and they only have to list connections between points with dates and times etc for the amount of data logging to be tolerable yet still be usefull to companies and Agencys:mad:
     
    Last edited: Feb 21, 2012
    More than 25k PPD
  15. qubit

    qubit Overclocked quantum bit

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    I'd add Labour and Lib Dems to that. They're all the same. They'll do anything for that feeling of power and total control. :nutkick:
     
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  16. digibucc

    digibucc

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    too true. no matter where you are at, they are all the same.
     
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  17. Depth

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    SOPA/PIPA in the U.S.
    ACTA in Europe
    That C-something bill in Canada
    Now this in the UK.

    All within a few months. I'm not much for the tinfoil hat people and those theories but it can't be coincidental that several world leaders "suddenly" decide to stomp down the internet.

    Then again, some people just want to watch the world burn.
     
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  18. TheMailMan78

    TheMailMan78 Big Member

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    Thank the Arab Spring and the London Riots. They were all organized via social media on the web. Thats the connection. Not the Freemasons or the Illuminati or whatever the crackpots dream up.
     
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  19. digibucc

    digibucc

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    "thank them" almost seems negative, as though you blame them for it. same with the piracy argument - excuses excuses.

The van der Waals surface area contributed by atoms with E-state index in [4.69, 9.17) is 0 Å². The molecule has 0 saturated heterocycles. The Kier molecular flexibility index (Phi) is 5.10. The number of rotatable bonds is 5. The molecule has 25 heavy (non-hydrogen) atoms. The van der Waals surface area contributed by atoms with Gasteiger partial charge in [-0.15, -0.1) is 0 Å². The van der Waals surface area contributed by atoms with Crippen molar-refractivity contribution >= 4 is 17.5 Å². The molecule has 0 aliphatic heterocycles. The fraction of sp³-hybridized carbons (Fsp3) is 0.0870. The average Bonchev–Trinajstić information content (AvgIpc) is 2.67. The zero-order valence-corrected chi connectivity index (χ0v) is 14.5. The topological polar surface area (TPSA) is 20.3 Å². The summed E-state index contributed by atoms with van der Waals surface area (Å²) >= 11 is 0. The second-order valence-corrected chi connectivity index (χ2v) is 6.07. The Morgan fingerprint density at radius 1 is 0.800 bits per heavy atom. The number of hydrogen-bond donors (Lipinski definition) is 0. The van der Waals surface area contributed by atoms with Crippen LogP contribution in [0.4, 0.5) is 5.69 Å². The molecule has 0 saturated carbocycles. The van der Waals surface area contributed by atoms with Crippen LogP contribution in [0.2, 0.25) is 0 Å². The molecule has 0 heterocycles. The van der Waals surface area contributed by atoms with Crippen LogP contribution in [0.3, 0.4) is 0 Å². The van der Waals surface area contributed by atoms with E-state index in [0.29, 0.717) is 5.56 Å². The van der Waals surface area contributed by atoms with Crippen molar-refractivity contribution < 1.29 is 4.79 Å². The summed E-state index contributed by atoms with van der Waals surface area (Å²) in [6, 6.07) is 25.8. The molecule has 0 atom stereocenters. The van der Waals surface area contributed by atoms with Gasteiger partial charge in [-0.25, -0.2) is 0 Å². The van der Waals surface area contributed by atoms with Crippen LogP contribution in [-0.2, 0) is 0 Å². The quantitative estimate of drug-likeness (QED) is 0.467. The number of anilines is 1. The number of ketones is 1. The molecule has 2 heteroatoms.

they are agendas that have been pushed long before the london riots & long before napster - those are just catalysts.

    even when you can point at a problem and say -> they did it. they rioted, they copied copyrighted data, they did it, ok. someone was bound to, that doesn't in any way excuse what's done in response. to simply hand it off and say "thank those guys" relieves responsibility from the 'wonderful people' that are actually behind the agenda.

    it doesn't take illuminati or any "secret" group. it just takes a few people in a position of power with like goals. it's amazing what a positive feedback loop can allow someone to do... righteously.
     
  20. w3b New Member

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    HideMyAss did wonders for Anonymous :p
    http://www.informationweek.com/news/security/privacy/231602248

    Further I wouldn't trust any Government with that kind of data (even one I were in charge of myself) as it's way too open to abuse :shadedshu

    Off topic; the first post I've made on this forum with the quote by Benjamin Franklin in my signature, while matching the theme of this thread, is a cool coincidence :twitch: :cool:
     
  21. TheMailMan78

    TheMailMan78 Big Member

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    Well honestly thats not even how I meant it. lol. I'm just saying the agenda got a lot more supporters because of the Arab spring and riots. Way to take it out of context! :laugh: